Via this Wired piece, I see that the US Special Forces are giving up on the various "Land Warrior" projects to load down soldiers with specialised electronic gear - some readers may remember the BBC documentary on one of MOD's efforts in this line and the image of a file of soldiers attempting to move stealthily across Salisbury Plain with enormous objects like big plastic mushrooms lashed on top of their helmets. Instead, they've issued an RFP for software applications running on Android-based devices to achieve the same aims.
The RFP is here, and what an RFP it is too. It is, among other things, clear, and clearly drafted by someone with substantial technical competence. You try finding many contract managers who know what RFC 5740 specifies. From a technical point of view it's pretty demanding: multiple video streams, reliable delivery, in an environment of restricted connectivity - rather you than me. (This 2008 RFP may be part of the explanation.)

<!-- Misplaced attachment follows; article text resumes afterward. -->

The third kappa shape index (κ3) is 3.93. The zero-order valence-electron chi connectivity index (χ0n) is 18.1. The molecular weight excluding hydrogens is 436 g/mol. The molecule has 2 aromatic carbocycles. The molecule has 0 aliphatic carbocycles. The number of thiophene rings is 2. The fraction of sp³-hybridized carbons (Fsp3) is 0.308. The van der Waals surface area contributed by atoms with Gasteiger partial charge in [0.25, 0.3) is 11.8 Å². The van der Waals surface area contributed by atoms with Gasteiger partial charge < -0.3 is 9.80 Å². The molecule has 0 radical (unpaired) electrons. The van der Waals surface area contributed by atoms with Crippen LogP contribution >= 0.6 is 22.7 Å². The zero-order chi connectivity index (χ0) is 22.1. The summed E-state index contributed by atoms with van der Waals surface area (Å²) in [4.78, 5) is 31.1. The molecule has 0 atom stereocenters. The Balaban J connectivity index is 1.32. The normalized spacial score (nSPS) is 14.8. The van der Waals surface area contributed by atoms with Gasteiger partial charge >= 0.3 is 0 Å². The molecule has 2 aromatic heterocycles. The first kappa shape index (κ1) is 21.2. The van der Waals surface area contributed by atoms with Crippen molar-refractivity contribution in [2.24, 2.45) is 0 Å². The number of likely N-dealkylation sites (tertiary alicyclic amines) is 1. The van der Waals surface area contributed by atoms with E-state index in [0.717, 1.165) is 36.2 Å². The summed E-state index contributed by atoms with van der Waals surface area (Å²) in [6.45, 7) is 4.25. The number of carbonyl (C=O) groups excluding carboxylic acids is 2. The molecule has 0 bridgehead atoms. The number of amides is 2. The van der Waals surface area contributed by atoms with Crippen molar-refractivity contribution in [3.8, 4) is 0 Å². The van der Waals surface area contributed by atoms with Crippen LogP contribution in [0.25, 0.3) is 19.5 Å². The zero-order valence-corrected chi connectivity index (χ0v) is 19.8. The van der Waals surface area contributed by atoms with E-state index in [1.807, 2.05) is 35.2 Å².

However, it's also true that a valid strategy for delivering high bandwidth traffic like video is to shift it from the classic unicast (i.e. one stream per user, from the same source) to a broadcast or multicast route. I wonder if whoever answers it will be an early user of the Stream Control Transmission Protocol, which among other things allows multi-homing at the connection level, so that the same connection between two logical addresses can involve more than one physical source?
This also reminds me of the mid-2000s IP Multimedia Subsystem hype - collaborative whiteboarding was an example use case that came up in literally every vendor presentation, and they would occasionally do demonstrations at conferences, which always turned out to be really awful. Sometimes this was because the server was back in Finland and the endpoints were roaming on a Singaporean operator's 3G network, with hilarious latency consequences. Sometimes it was because IMS just wasn't a very good idea.